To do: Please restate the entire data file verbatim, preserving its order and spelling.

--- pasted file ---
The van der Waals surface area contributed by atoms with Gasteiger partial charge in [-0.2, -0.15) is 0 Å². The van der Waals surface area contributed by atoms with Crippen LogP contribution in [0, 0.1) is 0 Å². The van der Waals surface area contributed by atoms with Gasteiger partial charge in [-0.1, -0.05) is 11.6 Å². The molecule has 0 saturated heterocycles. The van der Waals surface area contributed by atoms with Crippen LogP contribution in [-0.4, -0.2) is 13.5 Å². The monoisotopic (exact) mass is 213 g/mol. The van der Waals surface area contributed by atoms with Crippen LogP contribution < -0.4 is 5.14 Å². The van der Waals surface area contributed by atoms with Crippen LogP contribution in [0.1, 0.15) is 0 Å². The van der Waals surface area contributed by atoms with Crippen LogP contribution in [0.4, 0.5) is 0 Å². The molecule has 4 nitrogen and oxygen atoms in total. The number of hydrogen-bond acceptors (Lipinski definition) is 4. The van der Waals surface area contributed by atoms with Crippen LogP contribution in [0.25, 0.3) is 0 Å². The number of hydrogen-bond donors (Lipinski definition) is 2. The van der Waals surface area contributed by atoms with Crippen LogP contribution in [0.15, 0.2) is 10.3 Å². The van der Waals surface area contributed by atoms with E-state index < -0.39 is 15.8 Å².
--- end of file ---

The van der Waals surface area contributed by atoms with Gasteiger partial charge in [-0.2, -0.15) is 0 Å². The van der Waals surface area contributed by atoms with Crippen LogP contribution in [0, 0.1) is 0 Å². The van der Waals surface area contributed by atoms with Gasteiger partial charge in [-0.1, -0.05) is 11.6 Å². The molecule has 0 saturated heterocycles. The van der Waals surface area contributed by atoms with Crippen LogP contribution in [-0.4, -0.2) is 13.5 Å². The monoisotopic (exact) mass is 213 g/mol. The van der Waals surface area contributed by atoms with Crippen LogP contribution < -0.4 is 5.14 Å². The van der Waals surface area contributed by atoms with Crippen LogP contribution in [0.1, 0.15) is 0 Å². The van der Waals surface area contributed by atoms with Crippen LogP contribution in [0.4, 0.5) is 0 Å². The molecule has 4 nitrogen and oxygen atoms in total. The number of hydrogen-bond acceptors (Lipinski definition) is 4. The van der Waals surface area contributed by atoms with Crippen LogP contribution in [0.25, 0.3) is 0 Å². The number of hydrogen-bond donors (Lipinski definition) is 2. The van der Waals surface area contributed by atoms with Crippen LogP contribution in [0.15, 0.2) is 10.3 Å². The van der Waals surface area contributed by atoms with E-state index < -0.39 is 15.8 Å².